The clinical signs of autism, for example, commonly occur in the second year of life, coinciding with the time when the MMR vaccine is given. “It appears to the parent that somehow the vaccination is responsible, particularly when you’ve got this climate [of controversy] out there,” explains Doherty. “That’s the problem – it’s a false correlation.”

The film exploits this all-too-human error, combining footage of suffering autistic kids with narrative about the MMR vaccine. In a heightened emotional state – those poor kids – I associated one with the other, even if the rational side of me wasn’t convinced.

Later, I showed the film to cognitive psychologist Stephan Lewandowsky of the University of Bristol, a global expert on misinformation. “People link two distinctive events, and the moment you have that linkage, it becomes difficult for that to ever be disconfirmed,” he says.

But pointing this out can come across as patronising. “You’re running the risk of hurting their feelings if you’re trying to correct that belief.”

Lewandowsky has conducted extensive reviews of the literature on why myths are so hard to correct. “Even putting aside all the emotion and politics and specific issues that people might feel strongly about, we know that processing a negative or a correction is difficult for simple cognitive reasons.”

In one well-known 1994 study about a fictitious warehouse fire, people were first told flammable substances were left in a closet, implying the business owners were negligent. They were then told that was false and the closet was actually empty. Despite understanding and accepting the correction, people still attributed negligence to the owners, based on the misinformation they knew to be wrong.

A follow-up experiment found that unless people were given another cause to explain the fire, they stuck with the original false version. “People prefer an incorrect model over an incomplete model,” writes Lewandowsky and another researcher, John Cook, in a guide to debunking myths. “In the absence of a better explanation, they opt for the wrong explanation.”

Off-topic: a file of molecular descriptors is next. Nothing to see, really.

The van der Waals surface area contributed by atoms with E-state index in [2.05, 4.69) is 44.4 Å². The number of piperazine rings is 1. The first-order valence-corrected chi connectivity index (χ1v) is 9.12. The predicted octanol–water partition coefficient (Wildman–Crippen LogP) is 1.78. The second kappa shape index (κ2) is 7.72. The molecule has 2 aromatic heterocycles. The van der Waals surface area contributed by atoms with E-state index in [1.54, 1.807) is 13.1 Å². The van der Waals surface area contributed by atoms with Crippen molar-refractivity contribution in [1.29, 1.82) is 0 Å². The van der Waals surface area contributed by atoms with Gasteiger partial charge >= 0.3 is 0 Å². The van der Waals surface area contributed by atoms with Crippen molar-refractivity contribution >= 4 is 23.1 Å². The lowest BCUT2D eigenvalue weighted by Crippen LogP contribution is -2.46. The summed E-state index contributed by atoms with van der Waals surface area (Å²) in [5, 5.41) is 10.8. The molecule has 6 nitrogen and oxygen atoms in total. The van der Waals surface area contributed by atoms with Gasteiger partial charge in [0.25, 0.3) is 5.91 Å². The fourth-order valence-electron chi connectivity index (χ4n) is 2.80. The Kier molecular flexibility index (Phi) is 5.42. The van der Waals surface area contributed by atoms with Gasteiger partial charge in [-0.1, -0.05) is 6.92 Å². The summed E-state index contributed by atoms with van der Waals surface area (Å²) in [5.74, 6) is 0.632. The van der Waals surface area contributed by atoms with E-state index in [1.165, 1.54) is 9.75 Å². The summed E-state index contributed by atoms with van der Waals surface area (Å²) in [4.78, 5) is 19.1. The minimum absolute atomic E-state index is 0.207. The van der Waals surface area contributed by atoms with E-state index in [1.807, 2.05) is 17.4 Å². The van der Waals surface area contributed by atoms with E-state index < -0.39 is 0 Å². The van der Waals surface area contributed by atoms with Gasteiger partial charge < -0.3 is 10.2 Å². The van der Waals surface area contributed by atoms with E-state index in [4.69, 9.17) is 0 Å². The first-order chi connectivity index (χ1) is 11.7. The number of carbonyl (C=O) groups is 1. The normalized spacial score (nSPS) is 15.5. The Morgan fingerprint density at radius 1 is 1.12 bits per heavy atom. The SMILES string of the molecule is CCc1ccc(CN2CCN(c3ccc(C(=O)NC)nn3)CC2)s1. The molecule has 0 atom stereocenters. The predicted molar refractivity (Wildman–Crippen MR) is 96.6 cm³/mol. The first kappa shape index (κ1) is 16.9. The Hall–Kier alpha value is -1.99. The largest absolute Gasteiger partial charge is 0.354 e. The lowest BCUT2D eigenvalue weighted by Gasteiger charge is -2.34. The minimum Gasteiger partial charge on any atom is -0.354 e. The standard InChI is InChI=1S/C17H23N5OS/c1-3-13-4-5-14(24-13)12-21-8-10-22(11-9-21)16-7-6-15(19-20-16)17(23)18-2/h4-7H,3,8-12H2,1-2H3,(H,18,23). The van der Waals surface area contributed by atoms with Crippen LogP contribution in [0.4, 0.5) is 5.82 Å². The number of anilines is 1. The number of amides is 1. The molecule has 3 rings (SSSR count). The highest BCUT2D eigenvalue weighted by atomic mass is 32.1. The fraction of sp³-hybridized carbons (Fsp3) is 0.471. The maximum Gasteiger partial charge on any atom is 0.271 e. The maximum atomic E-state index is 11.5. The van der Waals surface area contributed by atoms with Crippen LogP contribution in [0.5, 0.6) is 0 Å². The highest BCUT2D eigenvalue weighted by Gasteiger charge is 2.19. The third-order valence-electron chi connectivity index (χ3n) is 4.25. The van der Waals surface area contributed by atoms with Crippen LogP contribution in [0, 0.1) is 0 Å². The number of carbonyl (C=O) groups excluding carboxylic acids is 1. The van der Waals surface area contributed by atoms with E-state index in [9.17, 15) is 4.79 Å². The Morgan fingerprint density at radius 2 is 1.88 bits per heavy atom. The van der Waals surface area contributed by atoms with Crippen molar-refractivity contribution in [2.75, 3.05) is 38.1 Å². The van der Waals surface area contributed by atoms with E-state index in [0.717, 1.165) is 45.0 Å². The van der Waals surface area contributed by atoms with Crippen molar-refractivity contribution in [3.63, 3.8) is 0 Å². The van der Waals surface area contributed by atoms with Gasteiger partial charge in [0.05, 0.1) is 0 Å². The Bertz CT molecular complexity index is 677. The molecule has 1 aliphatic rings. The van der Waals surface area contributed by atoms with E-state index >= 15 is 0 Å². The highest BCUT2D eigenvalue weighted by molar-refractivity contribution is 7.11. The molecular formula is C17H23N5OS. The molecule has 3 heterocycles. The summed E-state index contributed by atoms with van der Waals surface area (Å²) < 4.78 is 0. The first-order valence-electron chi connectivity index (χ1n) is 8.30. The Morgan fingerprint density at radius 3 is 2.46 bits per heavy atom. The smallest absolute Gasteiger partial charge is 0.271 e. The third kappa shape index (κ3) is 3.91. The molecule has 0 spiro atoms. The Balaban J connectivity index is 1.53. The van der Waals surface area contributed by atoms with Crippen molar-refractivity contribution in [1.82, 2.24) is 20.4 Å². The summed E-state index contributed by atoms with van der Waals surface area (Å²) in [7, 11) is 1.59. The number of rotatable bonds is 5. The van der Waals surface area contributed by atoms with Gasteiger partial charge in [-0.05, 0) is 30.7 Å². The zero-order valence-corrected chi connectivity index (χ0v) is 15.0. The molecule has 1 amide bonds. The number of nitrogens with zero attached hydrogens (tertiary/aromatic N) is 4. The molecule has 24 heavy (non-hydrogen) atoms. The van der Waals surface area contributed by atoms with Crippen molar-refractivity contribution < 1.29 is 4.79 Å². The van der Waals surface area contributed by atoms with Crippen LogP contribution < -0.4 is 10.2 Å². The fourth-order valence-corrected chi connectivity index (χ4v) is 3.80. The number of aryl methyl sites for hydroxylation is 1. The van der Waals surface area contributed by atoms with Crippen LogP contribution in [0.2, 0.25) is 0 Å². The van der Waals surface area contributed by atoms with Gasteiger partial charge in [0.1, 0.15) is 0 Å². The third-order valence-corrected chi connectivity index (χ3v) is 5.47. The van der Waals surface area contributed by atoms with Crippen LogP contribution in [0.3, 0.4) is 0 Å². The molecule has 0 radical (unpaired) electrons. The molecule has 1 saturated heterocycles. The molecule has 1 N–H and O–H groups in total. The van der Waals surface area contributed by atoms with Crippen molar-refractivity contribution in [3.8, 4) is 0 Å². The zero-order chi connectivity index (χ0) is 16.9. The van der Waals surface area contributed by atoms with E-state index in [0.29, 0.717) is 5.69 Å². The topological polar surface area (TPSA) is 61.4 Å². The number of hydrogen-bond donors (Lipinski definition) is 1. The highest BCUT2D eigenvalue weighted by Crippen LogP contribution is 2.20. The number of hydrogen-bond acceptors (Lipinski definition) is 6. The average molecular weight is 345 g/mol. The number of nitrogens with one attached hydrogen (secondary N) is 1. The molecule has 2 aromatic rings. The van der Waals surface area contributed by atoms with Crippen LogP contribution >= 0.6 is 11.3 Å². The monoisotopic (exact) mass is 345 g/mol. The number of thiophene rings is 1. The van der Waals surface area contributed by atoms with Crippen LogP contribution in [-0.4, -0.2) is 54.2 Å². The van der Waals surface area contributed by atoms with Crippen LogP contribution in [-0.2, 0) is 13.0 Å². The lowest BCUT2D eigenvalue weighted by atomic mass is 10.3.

The problem with the MMR vaccine myth is there isn’t an easy alternative explanation for what causes autism. Scientists have identified genetic factors, environmental and biological influences and shifting diagnostic criteria as reasons for the increased number of cases, but no single cause can fill the cognitive gap left behind by debunking. The truth isn’t so seductively simple.

Worse, efforts to correct the myth can backfire. In a 2014 study, American parents were shown information debunking the link between MMR vaccine and autism. While this corrected the misperception, it also made parents who weren’t favourable to vaccines in the first place even less likely to vaccinate a future child. Other messages – such as a dramatic narrative about an infant who almost died from measles, and graphic images of sick children with spots from the disease – also didn’t work.

But there are a few ways forward – and one of them is inspired by the theory of vaccination itself. In the same way vaccines generate antibodies to resist viruses, psychologists are hoping to “inoculate” the public with counterarguments that will boost their immunity to bogus claims.

This year, two British researchers published a paper that used this inoculation technique to counter anti-vaccine conspiracy theories. People who were given the facts first were resistant to anti-vaccine conspiracy theories and were more likely to decide to vaccinate a hypothetical child. Lewandowsky has co-written a paper showing that inoculation messages can neutralise climate change misinformation too.

One of Lewandowsky’s recommendations is to include an explicit warning at the beginning – just like at the top of this article. While writing about a myth risks reinforcing it, exposing a little bit of anti-vaccination propaganda could help people build up intellectual antibodies, too.

This article was first published in the print edition of The Saturday Paper on Sep 2, 2017 as "League of vaccinations". Subscribe here.

Autism rates in developing countries have risen remarkably in the past 20 years. For children born in 1992, according to the U.S. CDC, about 1 in 150 would be diagnosed with an autism spectrum disorder (ASD). For children born in 2004, about 1 in 68 children would receive an ASD diagnosis.[1] It is difficult to compare autism rates from the 1990s and later with rates from the 1940s through the 1980s: in earlier years, autism was associated primarily with very severely affected individuals and the rate of autism was estimated to be only about 1 in 10,000 people.[2] Beginning in the 1990s, our understanding of the spectrum of autism has expanded greatly, and now individuals who would most likely previously not have been thought of as having autism may be classified with one of a variety of ASDs.[3]